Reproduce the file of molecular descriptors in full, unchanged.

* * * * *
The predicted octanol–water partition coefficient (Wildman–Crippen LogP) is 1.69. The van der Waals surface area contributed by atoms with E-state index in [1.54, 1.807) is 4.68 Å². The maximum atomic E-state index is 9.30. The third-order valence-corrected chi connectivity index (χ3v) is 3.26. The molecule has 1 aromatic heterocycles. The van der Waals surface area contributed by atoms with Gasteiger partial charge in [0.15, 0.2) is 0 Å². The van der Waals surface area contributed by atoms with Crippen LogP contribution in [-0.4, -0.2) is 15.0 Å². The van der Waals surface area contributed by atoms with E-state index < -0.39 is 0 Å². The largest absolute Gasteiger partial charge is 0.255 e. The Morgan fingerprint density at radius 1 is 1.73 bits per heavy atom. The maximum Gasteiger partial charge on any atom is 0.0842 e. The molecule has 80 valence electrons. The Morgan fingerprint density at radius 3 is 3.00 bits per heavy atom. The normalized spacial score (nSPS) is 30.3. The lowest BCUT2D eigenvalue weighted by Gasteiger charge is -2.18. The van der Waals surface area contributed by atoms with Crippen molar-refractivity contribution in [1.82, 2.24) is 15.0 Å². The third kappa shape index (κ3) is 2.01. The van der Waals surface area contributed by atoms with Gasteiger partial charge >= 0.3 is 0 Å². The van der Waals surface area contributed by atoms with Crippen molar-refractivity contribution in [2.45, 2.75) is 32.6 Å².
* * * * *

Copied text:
The predicted octanol–water partition coefficient (Wildman–Crippen LogP) is 1.69. The van der Waals surface area contributed by atoms with E-state index in [1.54, 1.807) is 4.68 Å². The maximum atomic E-state index is 9.30. The third-order valence-corrected chi connectivity index (χ3v) is 3.26. The molecule has 1 aromatic heterocycles. The van der Waals surface area contributed by atoms with Gasteiger partial charge in [0.15, 0.2) is 0 Å². The van der Waals surface area contributed by atoms with Crippen LogP contribution in [-0.4, -0.2) is 15.0 Å². The van der Waals surface area contributed by atoms with E-state index < -0.39 is 0 Å². The largest absolute Gasteiger partial charge is 0.255 e. The Morgan fingerprint density at radius 1 is 1.73 bits per heavy atom. The maximum Gasteiger partial charge on any atom is 0.0842 e. The molecule has 80 valence electrons. The Morgan fingerprint density at radius 3 is 3.00 bits per heavy atom. The normalized spacial score (nSPS) is 30.3. The lowest BCUT2D eigenvalue weighted by Gasteiger charge is -2.18. The van der Waals surface area contributed by atoms with Crippen molar-refractivity contribution in [1.82, 2.24) is 15.0 Å². The third kappa shape index (κ3) is 2.01. The van der Waals surface area contributed by atoms with Gasteiger partial charge >= 0.3 is 0 Å². The van der Waals surface area contributed by atoms with Crippen molar-refractivity contribution in [2.45, 2.75) is 32.6 Å².